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President Donald Trump’s longtime confidant and former campaign adviser Roger Stone was indicted Friday for lying to Congress and obstructing the special counsel investigation into Russian meddling in the 2016 election.
The 24-page indictment laid out Stone’s role as a middleman between the Trump campaign and WikiLeaks, identified in the document as “Organization 1,” and which released stolen emails from the Democratic National Committee and Hillary Clinton’s presidential campaign in the run-up to the election.
Hours after the FBI arrested him at his home Ft. Lauderdale, Florida, on Friday morning, Stone appeared in federal court and was released on bond. Stone is expected in court in Washington, D.C., next week.
Here are key takeaways from the charges against Stone:
In 2017 the special counsel indicted 12 Russian intelligence officials for stealing emails from the DNC and Clinton campaign and passing them to WikiLeaks. In a September 2017 hearing, according to the indictment, Stone gave “false and misleading statements” about his contacts with Wikileaks and the Trump campaign to the House Intelligence Committee. At the hearing — and in public interviews — Stone claimed he didn’t communicate with the campaign about WikiLeaks.
That was untrue; Stone corresponded numerous times with WikiLeaks, an intermediary, and the Trump campaign about the hacked emails, the indictment shows. Stone’s communication with the campaign about WikiLeaks started in the summer of 2016 and ran through the final weeks of the election.
In an October 2016 exchange with a person identified in the indictment as “a supporter involved with the Trump campaign,” Stone wrote that he “spoke to my friend in London last night. The payload is still coming.” WikiLeaks founder Julian Assange was not mentioned by name in the indictment, but he has been living at the Ecuadorian Embassy in London since 2012, and Stone has claimed publicly that he spoke with Assange during the election. The special counsel also said Stone communicated with “senior Trump Campaign officials” about the hacked emails, though the indictment didn’t name the officials.
Stone, who made his name as a political operative on President Richard Nixon’s 1972 reelection campaign, has been an informal adviser to Trump for decades. He has long boasted of helping lay the groundwork for Trump’s political rise, and served briefly as a campaign adviser before being fired in mid-2015.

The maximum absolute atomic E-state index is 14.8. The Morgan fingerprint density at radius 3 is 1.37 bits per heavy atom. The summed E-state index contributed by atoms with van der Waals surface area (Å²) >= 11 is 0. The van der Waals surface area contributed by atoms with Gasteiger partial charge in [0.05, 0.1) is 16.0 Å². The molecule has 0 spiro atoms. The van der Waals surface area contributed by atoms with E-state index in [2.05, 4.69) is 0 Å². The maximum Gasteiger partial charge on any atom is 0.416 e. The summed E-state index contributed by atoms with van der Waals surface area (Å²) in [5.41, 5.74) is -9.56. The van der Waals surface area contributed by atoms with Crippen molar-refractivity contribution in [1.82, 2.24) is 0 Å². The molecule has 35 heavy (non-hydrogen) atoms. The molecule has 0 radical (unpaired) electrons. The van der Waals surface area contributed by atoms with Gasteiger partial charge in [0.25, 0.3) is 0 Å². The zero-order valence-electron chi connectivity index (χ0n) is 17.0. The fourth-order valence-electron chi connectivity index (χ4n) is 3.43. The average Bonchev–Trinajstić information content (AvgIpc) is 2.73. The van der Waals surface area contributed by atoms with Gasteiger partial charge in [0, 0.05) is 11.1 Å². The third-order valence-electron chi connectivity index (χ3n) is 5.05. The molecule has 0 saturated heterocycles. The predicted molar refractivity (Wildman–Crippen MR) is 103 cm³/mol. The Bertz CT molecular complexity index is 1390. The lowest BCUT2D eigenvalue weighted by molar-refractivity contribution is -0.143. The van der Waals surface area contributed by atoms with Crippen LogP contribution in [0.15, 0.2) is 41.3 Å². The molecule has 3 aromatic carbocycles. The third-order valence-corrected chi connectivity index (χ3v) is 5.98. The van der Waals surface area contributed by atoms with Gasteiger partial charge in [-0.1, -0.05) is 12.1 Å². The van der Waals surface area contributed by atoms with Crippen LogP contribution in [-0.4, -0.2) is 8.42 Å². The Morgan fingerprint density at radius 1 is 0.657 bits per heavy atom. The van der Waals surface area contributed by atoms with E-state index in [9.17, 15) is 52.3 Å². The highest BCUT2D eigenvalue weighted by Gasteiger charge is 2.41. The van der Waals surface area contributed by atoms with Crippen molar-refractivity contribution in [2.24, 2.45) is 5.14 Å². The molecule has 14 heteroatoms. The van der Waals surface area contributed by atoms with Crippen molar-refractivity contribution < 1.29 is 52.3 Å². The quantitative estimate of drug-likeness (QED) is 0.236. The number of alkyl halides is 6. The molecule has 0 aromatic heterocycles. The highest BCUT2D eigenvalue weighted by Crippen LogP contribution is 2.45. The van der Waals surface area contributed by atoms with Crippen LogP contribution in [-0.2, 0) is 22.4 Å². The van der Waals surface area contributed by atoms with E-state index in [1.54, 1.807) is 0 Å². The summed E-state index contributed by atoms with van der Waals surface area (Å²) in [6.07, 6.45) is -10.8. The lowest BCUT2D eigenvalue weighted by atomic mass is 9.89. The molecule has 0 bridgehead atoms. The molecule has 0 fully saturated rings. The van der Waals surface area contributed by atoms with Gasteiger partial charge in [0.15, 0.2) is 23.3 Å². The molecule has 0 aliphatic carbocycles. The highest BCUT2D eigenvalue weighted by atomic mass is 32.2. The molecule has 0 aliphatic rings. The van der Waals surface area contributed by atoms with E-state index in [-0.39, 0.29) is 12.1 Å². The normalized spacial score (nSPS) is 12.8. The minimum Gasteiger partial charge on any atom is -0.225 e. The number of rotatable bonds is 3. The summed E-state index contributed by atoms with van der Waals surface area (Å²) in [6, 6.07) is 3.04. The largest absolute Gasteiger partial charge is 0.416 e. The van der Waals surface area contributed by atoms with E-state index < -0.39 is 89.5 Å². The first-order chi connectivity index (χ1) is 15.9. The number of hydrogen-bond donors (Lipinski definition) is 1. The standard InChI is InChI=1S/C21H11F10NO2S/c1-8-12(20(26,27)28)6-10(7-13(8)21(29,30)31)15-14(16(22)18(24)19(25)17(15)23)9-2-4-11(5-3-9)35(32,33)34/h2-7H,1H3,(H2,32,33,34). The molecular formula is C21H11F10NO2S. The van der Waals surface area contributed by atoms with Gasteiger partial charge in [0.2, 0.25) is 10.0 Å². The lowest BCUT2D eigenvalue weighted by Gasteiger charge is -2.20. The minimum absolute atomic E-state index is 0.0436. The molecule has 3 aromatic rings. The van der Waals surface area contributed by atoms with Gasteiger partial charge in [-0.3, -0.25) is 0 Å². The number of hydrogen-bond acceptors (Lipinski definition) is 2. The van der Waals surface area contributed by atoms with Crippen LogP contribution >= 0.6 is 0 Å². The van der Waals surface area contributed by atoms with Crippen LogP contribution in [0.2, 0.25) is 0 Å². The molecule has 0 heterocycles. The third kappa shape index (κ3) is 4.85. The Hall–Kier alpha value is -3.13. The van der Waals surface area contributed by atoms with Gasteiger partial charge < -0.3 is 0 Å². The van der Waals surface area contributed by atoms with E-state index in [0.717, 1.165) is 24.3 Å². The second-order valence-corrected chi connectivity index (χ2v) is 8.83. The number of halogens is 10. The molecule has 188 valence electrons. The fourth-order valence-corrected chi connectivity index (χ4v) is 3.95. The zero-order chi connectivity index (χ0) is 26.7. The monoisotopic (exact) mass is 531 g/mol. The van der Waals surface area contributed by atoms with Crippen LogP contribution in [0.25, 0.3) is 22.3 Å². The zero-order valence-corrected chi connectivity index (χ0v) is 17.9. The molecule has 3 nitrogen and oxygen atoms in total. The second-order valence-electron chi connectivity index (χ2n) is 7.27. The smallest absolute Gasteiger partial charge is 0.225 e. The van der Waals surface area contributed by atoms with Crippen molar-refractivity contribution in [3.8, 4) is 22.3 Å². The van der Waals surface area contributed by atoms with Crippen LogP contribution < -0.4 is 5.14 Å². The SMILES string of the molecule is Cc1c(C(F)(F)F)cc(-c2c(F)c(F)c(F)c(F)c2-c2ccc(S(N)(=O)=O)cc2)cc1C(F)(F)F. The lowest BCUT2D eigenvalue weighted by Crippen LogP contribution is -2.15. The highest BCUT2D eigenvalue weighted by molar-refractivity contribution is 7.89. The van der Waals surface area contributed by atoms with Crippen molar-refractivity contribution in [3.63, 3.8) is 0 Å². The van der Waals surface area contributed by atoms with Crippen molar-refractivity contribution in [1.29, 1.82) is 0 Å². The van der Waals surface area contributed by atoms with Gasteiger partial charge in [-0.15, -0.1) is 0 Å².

Stone has reportedly continued speaking to Trump since then, including after the election. In a 2017 interview with the Washington Post, Stone said he talks to the president “from time to time.” Stone has also drawn praise from Trump on Twitter for saying that he would refuse to testify against him.
But the indictment does not say Stone spoke directly with Trump about WikiLeaks. The special counsel said Stone was contacted by “senior Trump Campaign officials” about WikiLeaks about information that “would be damaging to the Clinton Campaign.” The indictment does not identify the campaign officials. Emails obtained by the New York Times last year show Stone discussed WikiLeaks with Steve Bannon, the Trump campaign chairman during the general election.
It’s possible that Stone communicated directly with Trump about WikiLeaks and Robert Mueller either has not found evidence of it yet, or perhaps his team does have a smoking gun but chose not to include in Friday’s indictment. Or it may simply be that Stone and Trump never discussed the matter.
The special counsel charged Stone with witness tampering, saying he urged an individual — referred to in the indictment as “Person 2” and identified in news reports as radio host Randy Credico — to lie to Congress about his communication with WikiLeaks. Stone also told Credico not to cooperate with FBI investigators and called him a “rat” and a “stoolie,” according to the indictment.
The witness tampering charge was just one of seven counts against Stone, and will likely draw less attention than his false testimony about contacts with WikiLeaks and the Trump campaign. Still, it suggests Mueller sees witness tampering as an important part of his Russia probe, which includes investigating whether Trump has attempted to obstruct justice. Legal experts have argued that Trump’s attacks on Twitter against his former lawyer Michael Cohen, as well as his praise for former campaign officials amount to witness tampering.
Stone’s indictment was the first in several months from the special counsel’s office. But it adds to a growing list of former Trump campaign or administration officials that have been charged with crimes and pleaded guilty, or been convicted in connection to the Russia probe. The list includes Paul Manafort, who served as the Trump campaign chairman; former national security adviser Michael Flynn; and Cohen, who this week canceled a February appearance before House lawmakers — citing “threats” from Trump against his family — before being subpoenaed by a Senate committee yesterday.
Trump has continued insisting the Russia investigation is a political witch hunt. But that position, while popular with his base, is undermined with each new indictment by the special counsel. Polls show a majority of Americans want Mueller to finish his investigation and believe his final report should be made public.
Daniel Bush is PBS NewsHour's Senior Political Reporter.
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